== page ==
5 reasons FOIA bill would crush government watchdogs in corrupt Illinois

Brian Costin

Open government and government transparency expert

Brian Costin
November 28, 2014

5 reasons FOIA bill would crush government watchdogs in corrupt Illinois

HB 3796 would hamstring watchdogs in a state riddled with corruption. Lawmakers should let Quinn’s veto stand.

Illinoisans have by far the lowest level of trust in state government in the nation. One of the key reasons for this is Illinois’ high level of government corruption. The Land of Lincoln is ranked as the third-most corrupt state in the nation.

One of the most important citizen-watchdog tools in the fight against corruption is the Freedom of Information Act, or FOIA, which gives normal people access to public information on how their government operates. By researching government activities, citizens can expose wrongdoing, deter government corruption and help ensure taxpayer dollars are being spent appropriately.

So why are some Illinois lawmakers trying to make it harder and more expensive for citizens to fight public corruption?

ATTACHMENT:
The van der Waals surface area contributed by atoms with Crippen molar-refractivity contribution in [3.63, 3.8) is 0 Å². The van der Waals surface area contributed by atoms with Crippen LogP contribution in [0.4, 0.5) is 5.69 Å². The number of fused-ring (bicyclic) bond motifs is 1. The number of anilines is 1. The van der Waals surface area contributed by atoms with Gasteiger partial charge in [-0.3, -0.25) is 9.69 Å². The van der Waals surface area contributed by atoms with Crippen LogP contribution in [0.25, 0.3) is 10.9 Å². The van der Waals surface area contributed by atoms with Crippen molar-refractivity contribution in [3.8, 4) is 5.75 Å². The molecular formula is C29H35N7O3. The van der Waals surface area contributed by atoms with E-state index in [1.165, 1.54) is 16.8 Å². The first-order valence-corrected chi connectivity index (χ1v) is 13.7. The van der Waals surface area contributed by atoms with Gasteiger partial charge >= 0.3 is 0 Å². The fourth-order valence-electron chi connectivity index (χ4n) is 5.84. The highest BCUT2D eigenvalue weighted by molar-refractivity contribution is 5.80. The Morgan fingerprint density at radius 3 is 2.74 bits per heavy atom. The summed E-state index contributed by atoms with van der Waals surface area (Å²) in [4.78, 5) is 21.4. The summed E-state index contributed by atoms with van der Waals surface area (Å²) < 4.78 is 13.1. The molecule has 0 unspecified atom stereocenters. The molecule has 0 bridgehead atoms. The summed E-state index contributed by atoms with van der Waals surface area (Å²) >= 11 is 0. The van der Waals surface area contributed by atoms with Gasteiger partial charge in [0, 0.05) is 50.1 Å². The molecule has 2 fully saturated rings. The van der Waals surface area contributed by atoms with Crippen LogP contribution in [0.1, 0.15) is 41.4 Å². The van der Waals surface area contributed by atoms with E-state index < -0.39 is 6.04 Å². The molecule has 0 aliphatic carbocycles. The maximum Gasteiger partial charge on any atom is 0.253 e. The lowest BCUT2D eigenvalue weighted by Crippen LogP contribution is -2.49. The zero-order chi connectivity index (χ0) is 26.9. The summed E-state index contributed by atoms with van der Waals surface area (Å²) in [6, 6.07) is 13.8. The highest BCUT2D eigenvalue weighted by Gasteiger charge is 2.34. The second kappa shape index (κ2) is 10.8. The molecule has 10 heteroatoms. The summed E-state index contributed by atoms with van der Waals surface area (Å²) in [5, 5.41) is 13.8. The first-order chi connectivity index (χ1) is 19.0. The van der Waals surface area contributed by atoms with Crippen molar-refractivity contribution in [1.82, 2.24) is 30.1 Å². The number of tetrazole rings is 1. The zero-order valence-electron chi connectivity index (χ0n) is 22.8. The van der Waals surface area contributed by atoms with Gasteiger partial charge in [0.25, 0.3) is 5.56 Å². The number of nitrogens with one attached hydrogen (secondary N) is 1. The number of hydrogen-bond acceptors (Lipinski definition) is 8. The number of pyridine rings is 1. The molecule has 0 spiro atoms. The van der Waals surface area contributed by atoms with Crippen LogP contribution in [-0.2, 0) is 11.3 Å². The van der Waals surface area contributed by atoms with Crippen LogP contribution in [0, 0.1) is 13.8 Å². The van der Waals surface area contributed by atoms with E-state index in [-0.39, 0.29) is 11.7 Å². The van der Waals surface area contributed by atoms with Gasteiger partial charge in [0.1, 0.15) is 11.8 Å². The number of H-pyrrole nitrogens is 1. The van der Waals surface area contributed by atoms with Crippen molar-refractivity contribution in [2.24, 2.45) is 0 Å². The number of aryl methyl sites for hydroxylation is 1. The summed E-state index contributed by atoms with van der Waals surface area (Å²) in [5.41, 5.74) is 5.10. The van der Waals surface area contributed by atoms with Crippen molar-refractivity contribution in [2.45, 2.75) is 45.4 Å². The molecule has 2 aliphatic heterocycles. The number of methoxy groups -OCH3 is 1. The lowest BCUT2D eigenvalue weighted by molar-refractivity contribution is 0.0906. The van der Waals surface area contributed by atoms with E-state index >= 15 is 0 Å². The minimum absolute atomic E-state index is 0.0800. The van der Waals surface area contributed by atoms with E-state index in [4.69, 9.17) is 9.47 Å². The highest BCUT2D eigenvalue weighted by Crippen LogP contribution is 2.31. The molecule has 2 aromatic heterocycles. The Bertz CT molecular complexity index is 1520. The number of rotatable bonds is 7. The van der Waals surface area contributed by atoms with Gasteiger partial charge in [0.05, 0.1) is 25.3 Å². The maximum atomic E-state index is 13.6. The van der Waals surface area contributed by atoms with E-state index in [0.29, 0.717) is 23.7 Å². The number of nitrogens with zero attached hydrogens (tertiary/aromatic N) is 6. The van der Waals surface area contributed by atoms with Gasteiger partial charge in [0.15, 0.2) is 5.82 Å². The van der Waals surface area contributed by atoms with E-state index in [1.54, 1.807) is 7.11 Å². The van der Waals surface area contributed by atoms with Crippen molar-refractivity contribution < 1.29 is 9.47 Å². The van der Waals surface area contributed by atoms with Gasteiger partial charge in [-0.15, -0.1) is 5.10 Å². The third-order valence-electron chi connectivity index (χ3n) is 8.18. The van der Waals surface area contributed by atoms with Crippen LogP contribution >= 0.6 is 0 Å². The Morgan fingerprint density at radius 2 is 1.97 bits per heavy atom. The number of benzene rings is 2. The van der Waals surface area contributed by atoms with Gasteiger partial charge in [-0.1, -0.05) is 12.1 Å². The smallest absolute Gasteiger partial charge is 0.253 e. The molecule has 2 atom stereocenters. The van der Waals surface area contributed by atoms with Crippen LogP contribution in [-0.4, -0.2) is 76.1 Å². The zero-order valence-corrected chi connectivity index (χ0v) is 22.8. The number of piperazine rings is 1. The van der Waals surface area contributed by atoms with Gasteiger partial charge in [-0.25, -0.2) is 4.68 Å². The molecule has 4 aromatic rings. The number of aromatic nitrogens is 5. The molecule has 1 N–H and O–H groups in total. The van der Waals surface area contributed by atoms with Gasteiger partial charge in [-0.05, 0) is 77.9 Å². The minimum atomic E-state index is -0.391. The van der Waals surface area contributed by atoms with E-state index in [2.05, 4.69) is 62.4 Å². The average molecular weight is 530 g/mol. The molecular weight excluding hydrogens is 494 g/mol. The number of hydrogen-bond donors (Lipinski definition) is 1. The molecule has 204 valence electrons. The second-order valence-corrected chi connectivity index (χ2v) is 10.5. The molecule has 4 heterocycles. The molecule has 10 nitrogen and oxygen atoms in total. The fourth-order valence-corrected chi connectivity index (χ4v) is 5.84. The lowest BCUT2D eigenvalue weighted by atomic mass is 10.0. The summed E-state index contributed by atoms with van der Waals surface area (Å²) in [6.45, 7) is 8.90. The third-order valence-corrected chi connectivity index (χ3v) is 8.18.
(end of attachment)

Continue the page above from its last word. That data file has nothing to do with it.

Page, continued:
House Bill 3796 would create a new “voluminous request” category within the Freedom of Information Act and impose new rules that would delay the transmittal of public information and impose new costs on some FOIA requestors.

HB 3796 was originally passed by both the Illinois House and Senate, but was vetoed by Gov. Pat Quinn on June 27. The Illinois House has voted to override Quinn’s veto, and an override vote in the Illinois Senate is the only thing standing in the way of this bill passing into law.

Here are five reasons Illinois state senators should vote no on overriding Quinn’s veto:

1. HB 3796 is a “watchdog tax” and would increase the cost of FOIA requests by up to 10,000 percent

The financial implications of the bill would be a real burden for most citizen requesters. If the electronic record requested is in PDF format, a $100 charge would be levied if the file is larger than 160 megabytes. If it isn’t in PDF format, requesters could be charged up to $100 for more than four megabytes of data.